Linde, great post :D. I have asked this questions for millions times on CC (i 've made 2 threads and posted many questions on topics) but different ppl have different opinions. Some say it depends on the school I apply to (it may be true). Some say yes, some say no. But I think that if you have a good profile, applying ED may help. But applying ED because of having a bad profile doesn't.
  • smartalic34smartalic34 Registered User Posts: 781 Member
    Linde: Your older son's argument that a school may be locking in tuition dollars is moot at this level, whether Ivy or elite small liberal arts college, because the schools are need-blind. Does it "help" your application by applying ED? Of course - you're showing intense commitment to the school, and that is always a positive. I think that is where it helps your application - you can't show that level of dedication at the RD round.

    However, I do agree with your husband about stronger students - Wesleyan even stated last year that it took 48% of the class ED because the pool was so strong. Your younger son is applying ED to Wes for the right reasons, and is a smart move (I was ED myself...)

    To recap, I do think applying ED helps, but only minimally, in that your strong interest in the school will help you. If you aren't a strong RD applicant, you certainly won't be a strong ED applicant.
  • johnwesleyjohnwesley - Posts: 4,610 Senior Member
    In answer to katelu's other question, "what's Wesleyan like?", all I can say, is that Wesleyan is one of the few colleges in the country where people can have fairly intense arguments over architecture. Thanks to its 300 year-old host city, Wesleyan has never had to worry about where to put an extra faculty office or conference room; it just converted an old home and made sure it was added to the campus map. I think as a Californian, the OP would have a definite sense of being in a different region of the country, one with deep roots in America's past as a British colony and as a shipping and trading power up to and through the outbreak of the Civil War.

    Middletown was once a county seat for Midddlesex County, an archaic bit of political nomenclature that is no longer widely in use, but, it nevertheless retains some of the feel of a place of great bustle during the day but, a fair degree temperateness at night. That is to say, residents of the core neighborhoods surrounding Wesleyan tend to be made up fairly young families who rise early in the morning and go to bed early at night, leading to some tensions around music and noise.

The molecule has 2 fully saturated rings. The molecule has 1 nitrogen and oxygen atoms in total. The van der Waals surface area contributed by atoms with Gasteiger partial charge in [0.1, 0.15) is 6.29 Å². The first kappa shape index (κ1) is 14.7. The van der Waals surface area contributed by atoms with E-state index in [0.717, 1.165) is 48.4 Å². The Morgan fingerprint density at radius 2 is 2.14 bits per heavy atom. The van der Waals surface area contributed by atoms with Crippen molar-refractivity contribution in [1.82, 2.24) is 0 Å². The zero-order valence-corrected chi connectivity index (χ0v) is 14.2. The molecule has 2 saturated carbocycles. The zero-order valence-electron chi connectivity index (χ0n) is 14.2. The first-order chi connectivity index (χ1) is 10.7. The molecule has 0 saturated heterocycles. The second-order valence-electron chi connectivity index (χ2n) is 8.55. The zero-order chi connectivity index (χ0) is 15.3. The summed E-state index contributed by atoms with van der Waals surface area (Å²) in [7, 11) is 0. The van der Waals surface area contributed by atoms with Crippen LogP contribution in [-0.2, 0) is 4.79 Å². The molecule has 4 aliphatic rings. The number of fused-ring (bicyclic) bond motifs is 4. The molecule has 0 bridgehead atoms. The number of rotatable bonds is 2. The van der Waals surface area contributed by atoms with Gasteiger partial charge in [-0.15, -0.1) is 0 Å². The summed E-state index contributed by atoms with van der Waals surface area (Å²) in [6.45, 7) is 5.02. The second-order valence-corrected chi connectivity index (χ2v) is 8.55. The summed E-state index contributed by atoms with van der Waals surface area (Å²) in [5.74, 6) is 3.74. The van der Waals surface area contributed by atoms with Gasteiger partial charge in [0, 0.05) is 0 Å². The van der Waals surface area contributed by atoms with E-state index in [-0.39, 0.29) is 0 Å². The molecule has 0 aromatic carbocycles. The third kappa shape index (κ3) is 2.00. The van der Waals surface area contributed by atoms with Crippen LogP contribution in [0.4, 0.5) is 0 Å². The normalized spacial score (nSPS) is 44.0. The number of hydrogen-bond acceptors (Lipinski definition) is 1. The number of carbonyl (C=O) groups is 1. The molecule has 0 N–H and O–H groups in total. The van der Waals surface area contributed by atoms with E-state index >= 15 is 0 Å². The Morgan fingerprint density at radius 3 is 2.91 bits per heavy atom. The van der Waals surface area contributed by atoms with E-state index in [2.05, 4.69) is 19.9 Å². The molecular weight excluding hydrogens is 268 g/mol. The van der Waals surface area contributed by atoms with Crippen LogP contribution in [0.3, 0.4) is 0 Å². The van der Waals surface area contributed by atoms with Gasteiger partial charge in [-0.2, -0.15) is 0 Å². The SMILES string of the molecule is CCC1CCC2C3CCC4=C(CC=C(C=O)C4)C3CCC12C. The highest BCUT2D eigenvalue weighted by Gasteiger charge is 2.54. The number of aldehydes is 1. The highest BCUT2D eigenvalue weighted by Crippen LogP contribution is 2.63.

Wesleyan occupies an open, hilltop campus that overlooks the populated areas to its east and blends into orchards, woods and condos to its west. You can walk from a "Food Not Bombs" action (basically, giving away free food to people who need it) on Main Street and fifteen minutes later spot a red tailed hawk munching on a squirrel near the freshman dorms. People have called on Public Safety for everything from home invasions to invasion by bats (the flying kind.) I would not call Middletown a particularly dangerous place, but, you do have to be aware of your surroundings, particularly when walking alone late at night.

    Personally, I think Middletown is a great place to practice what you preach in terms of civic duty and local community affairs. It's not a retirement commmunity or an artist's colony; I don't think I've spotted one antiques store. The lady who takes your meal points at the dining hall probably lives next door to you. I would say, nine out of ten residents could care less that Wesleyan is where MGMT, Bill Bellichick, Ted Kennedy, Jr., or Ted Mosby went to school; they just want you to turn down the music and clean up your Solo cups.
  • katelukatelu Registered User Posts: 10 New Member
    Thanks, johnwesley :)
    And thanks to smartalic too-- I'm rethinking my ED choice now. Since I don't really have one top dream school school, should I forgo the opportunity altogether?
  • smartalic34smartalic34 Registered User Posts: 781 Member
    I wouldn't do ED unless you would unequivocally attend that school if accepted. Remember, ED is binding. Only do ED if you can absolutely see yourself somewhere. Otherwise you'll regret it.
This discussion has been closed.